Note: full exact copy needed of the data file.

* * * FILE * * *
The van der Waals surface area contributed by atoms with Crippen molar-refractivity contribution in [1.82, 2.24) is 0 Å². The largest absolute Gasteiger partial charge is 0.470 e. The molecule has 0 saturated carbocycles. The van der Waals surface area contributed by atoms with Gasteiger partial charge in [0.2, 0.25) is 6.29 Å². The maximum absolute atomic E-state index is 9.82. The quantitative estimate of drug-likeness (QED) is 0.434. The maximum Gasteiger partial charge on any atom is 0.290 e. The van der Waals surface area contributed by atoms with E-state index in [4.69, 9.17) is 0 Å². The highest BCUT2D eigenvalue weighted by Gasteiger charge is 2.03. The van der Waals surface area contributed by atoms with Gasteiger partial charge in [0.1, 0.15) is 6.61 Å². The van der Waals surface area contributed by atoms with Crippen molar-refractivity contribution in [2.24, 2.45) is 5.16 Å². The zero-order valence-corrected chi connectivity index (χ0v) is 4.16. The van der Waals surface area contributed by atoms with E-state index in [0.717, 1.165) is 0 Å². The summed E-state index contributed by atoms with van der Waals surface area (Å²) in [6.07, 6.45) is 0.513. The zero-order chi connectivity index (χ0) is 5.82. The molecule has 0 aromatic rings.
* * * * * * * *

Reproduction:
The van der Waals surface area contributed by atoms with Crippen molar-refractivity contribution in [1.82, 2.24) is 0 Å². The largest absolute Gasteiger partial charge is 0.470 e. The molecule has 0 saturated carbocycles. The van der Waals surface area contributed by atoms with Gasteiger partial charge in [0.2, 0.25) is 6.29 Å². The maximum absolute atomic E-state index is 9.82. The quantitative estimate of drug-likeness (QED) is 0.434. The maximum Gasteiger partial charge on any atom is 0.290 e. The van der Waals surface area contributed by atoms with E-state index in [4.69, 9.17) is 0 Å². The highest BCUT2D eigenvalue weighted by Gasteiger charge is 2.03. The van der Waals surface area contributed by atoms with Gasteiger partial charge in [0.1, 0.15) is 6.61 Å². The van der Waals surface area contributed by atoms with Crippen molar-refractivity contribution in [2.24, 2.45) is 5.16 Å². The zero-order valence-corrected chi connectivity index (χ0v) is 4.16. The van der Waals surface area contributed by atoms with E-state index in [0.717, 1.165) is 0 Å². The summed E-state index contributed by atoms with van der Waals surface area (Å²) in [6.07, 6.45) is 0.513. The zero-order chi connectivity index (χ0) is 5.82. The molecule has 0 aromatic rings.